News From Terre Haute, Indiana

November 12, 2012

READERS’ FORUM: Nov. 12, 2012


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Heartfelt tribute to a warm lady

It was with a sad heart that I read of the passing of “Toady” Loyd. I admired her so much. Her ability to make friends of complete strangers was amazing. She ran a business with such dignity and grace that anyone who opens a restaurant should strive to follow her example.

Toady taught me many things over the years I knew her, but the thing I will always remember about her was how warm and wonderful she was. Having had lunch at the Briarpatch more times than I can count made me aware of what a warm, welcoming place my own home should be.

One particular lunch stands out in my mind. The Lone Ranger was in town doing a promotion for a car dealer and as I ate lunch he came in.

He was my hero as a child. This was during the period when Clayton Moore was being replaced by someone unknown and there was a big deal over his mask. As my friends and I were leaving, I stopped at Mr. Moore’s table and thanked him for the many Saturdays I spent watching his movies. Toady had welcomed him with the same warmth she did her everyday visitors.

I never got to know her family but I am sure she had to be close to the perfect mother. I remember watching her and her husband as they worked side by side and thinking “please God, let me find someone like him.”

Toady used to tell me if I re-married I could have the event in her herb garden. That became a standard joke between us. I did find someone, but it was years after the Briarpatch closed.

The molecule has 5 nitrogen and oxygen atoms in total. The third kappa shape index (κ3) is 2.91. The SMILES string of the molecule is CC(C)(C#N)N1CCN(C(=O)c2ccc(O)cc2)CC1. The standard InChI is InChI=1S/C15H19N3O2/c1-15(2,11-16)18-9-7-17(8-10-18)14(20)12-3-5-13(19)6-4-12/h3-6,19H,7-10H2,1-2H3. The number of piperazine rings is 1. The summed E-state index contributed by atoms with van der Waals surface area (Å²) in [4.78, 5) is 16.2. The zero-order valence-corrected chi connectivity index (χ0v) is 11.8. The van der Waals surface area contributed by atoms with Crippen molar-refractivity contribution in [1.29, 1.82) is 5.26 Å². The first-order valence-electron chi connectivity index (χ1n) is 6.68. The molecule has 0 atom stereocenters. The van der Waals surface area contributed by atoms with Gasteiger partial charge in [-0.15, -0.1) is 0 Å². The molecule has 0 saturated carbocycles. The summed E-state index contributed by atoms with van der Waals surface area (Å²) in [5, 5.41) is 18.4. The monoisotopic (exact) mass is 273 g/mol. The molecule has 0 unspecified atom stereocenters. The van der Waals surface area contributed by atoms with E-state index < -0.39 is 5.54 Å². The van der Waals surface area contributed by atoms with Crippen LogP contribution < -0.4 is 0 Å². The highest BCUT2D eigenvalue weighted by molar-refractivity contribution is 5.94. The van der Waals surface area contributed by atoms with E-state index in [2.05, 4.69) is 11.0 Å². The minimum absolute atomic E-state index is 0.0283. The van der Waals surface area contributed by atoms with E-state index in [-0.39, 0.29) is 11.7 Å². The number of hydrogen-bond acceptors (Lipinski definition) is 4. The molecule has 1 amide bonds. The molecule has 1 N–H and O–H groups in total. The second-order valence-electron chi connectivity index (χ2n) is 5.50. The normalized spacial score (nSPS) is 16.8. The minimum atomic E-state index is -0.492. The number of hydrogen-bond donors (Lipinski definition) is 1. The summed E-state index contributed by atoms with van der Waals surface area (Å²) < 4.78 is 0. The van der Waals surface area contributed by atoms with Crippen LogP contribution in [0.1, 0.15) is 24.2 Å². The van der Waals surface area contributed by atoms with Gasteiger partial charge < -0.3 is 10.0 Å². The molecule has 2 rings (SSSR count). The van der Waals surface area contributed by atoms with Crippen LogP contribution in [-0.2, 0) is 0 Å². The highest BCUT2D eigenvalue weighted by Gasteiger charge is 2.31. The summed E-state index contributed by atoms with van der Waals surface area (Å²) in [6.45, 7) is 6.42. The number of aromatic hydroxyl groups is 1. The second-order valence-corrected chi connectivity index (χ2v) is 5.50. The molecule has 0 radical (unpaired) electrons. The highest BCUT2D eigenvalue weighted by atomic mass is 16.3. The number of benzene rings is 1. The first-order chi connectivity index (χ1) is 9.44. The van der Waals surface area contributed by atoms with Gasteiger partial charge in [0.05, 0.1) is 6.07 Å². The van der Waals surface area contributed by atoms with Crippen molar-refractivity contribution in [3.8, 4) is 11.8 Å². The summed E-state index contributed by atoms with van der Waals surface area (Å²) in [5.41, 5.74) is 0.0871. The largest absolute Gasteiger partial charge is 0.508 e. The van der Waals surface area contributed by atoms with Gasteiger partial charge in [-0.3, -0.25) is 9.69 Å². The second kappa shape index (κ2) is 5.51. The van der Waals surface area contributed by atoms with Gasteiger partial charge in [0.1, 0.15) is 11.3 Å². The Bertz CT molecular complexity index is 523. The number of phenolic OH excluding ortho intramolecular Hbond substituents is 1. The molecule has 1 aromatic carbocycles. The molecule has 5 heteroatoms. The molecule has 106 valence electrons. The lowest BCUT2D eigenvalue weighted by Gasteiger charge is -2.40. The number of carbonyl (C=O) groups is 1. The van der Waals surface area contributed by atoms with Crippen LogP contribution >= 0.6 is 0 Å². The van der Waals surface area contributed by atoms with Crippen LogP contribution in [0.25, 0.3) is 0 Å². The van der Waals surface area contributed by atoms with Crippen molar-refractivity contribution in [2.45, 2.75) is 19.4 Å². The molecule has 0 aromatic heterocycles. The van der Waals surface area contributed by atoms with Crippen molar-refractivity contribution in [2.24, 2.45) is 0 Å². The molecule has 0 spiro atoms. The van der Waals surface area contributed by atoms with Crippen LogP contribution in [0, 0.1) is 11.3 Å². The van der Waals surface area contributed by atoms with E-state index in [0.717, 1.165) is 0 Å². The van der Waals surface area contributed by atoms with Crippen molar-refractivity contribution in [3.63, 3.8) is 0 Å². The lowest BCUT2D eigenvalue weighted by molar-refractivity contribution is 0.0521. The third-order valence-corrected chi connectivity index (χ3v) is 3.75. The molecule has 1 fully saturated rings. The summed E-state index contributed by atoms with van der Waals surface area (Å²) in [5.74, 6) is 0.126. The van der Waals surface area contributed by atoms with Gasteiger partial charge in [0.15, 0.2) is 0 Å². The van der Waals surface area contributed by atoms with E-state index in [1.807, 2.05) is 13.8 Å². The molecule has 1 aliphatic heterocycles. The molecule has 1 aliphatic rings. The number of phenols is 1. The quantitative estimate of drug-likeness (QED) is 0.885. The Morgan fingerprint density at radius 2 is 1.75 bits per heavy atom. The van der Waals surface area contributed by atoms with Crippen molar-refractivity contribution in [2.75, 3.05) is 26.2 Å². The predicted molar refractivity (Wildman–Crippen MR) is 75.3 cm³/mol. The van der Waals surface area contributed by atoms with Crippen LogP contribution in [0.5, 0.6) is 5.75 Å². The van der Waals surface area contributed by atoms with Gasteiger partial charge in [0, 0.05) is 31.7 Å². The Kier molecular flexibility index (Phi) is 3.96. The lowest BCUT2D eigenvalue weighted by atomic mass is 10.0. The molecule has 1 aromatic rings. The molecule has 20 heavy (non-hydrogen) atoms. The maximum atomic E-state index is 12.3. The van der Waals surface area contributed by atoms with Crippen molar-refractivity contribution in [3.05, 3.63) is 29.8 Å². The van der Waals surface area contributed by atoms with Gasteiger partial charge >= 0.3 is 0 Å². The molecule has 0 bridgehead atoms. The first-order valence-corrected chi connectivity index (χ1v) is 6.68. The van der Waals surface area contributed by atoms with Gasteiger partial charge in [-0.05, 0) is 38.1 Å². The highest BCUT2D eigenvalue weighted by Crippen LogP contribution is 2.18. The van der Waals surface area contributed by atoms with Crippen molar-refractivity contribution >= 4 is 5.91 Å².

I used to see Toady at the herb fair and was always so amazed that she remembered so many people and always got their names right. Now, when I drive down south Fruitridge, there will always be a small stab of regret that she is gone. I am sure she is planting a new garden in heaven for God’s enjoyment.

As a final “thank you” to her, I will always try to make guests in my home feel as she made me feel: welcomed, cherished, and special.

— Shirley A. Thomas


Remember vets every day of year

Every day, and not just the day on which we honor veterans, we should all be thankful for the hardships and sacrifices they have made for us. Many have given their lives so that others may live. There is no greater sacrifice that those who give their life for others.

To the men and women who have served, we are deeply indebted to them. Remember the families of those we lost as well as the wounded. In this great country, we have always fought for freedom and the right to enjoy our liberties, as well as the right to write this.

To all members of our armed services wherever dispersed, let us resolve to never, ever forget them. To do so would be to disrespect their honor and sacrifices. For some veterans, there is no Veterans Day, Flag Day, Memorial Day or Armistice Day. For them, every day is remembrance day because you never forget them, nor should we. So may it never be.

— Tim Long

USA, Infantry, 1967-1970